At a Meeting of the Faculty of Arts and Sciences May 18, 2004, the following Minute was placed upon the records.

John Dunlop was an extraordinary labor economist, dean, colleague, and mentor to students and practitioners in the world of labor. He was extraordinary because he was more than an economist, and because he was driven by a moral vision of what economists and academics should do to make the world better.

John saw the world through his own eyes and experience. You might think that all good social scientists see the world in that way, but in fact economics provides a particular set of glasses that exaggerates some parts of reality and hides others. Some of us need these glasses to see. John did not put on those glasses. John could see without them.

He looked at data and made his own judgment. In doing so, he helped set a foundation stone of labor economics which is deeply empirical. John’s first major academic publication on real wages over the business cycle forced Keynes to admit that the General Theory was wrong on its assessment of this issue: Real wages fall in recessions not in booms, contrary to simple marginal productivity analysis.

Throughout his career, Dunlop followed his own vision. His book Wage Determination Under Trade Unions modeled unions as optimizing organizations. He engaged in a famous debate with Arthur Ross about treating unions as economic or political organizations. Later, John decided that the optimizing model was not a useful path to follow, and reversed direction. His book Industrial Relations Systems sought to develop a broader perspective on how labor relations fit into economics. In the 1980s, Dunlop carped at economists for failing to see what he could see in the labor market. Much of the economics profession might be marching off to “natural rate of unemployment” or to firm-specific human capital, but not John. More often than not, he was right.

Dunlop approached his work – from advising presidents and cabinet officials, to telling academics about the real world and telling practitioners about academic theory and testing of propositions – with one goal: to help solve problems. A classic example was John’s response to a 1978 request from Murray Finley, President of the Mens Garment Workers Union, to explore what might be done to increase the productivity of American apparel workers. John visited dozens of plants, investigated automation, and met with all the practitioners: academic design engineers, industry production experts, suit manufacturers, textile firms, a chemical firm, the Union, the apparel retailers, and the Federal Department of Commerce. His vast knowledge and curiosity, combined with his ability to convince people that it was in their best interest to work together, led to the formation of the non-profit firm [TC]2 , designed to help the U.S. apparel industry survive, and later to the formation of the Harvard Center for Textile and Apparel Research. This was just one of John’s many extra-curricular activities that enriched both the University and the world.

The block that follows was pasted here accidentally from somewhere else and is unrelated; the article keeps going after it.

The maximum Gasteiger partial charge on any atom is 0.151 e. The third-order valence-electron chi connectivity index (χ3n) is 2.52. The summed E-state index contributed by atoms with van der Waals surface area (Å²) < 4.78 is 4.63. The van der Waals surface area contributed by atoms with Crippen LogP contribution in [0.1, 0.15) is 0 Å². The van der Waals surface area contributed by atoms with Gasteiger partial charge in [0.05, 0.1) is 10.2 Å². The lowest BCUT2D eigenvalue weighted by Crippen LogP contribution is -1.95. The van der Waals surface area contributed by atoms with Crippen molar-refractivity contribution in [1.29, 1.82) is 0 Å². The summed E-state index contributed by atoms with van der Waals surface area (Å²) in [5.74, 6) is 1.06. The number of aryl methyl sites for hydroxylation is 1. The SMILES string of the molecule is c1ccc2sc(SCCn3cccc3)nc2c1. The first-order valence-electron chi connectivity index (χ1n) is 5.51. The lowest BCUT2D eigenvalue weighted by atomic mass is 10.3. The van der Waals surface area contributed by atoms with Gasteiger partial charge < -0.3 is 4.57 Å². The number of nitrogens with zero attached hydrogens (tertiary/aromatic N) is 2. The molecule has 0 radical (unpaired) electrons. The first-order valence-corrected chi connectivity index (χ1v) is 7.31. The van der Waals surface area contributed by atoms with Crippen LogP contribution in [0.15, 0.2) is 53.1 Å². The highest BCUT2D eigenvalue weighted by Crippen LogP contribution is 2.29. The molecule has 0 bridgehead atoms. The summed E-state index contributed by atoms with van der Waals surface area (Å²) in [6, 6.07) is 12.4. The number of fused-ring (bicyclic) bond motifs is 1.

His legacy in the University is immense. His legacy to labor economics is immense, both for his ideas and for his being the intellectual “father” and “grandfather” of many labor economists. His legacy in the world is immense. The moral principle that guided him – that academics should use their knowledge and skill to help solve problems faced by real people, by workers and firms, and governments – represents Harvard at its best in dealing with the world outside of academia. His legacy in labor economics and economics more broadly – to look at the world with your own eyes and experience, with direct knowledge of the institutions and practitioners – represents social science at its best in interpreting and analyzing the world.

Those of us who were close to John miss his curmudgeonly criticisms and vast knowledge. We will keep alive his legacy of applying our knowledge to the world to help understand and solve social problems. This is the greatest memorial the University can give to him.

Respectfully submitted,

Frederick Abernathy
Caroline M. Hoxby
Lawrence Katz
Richard B. Freeman, Chair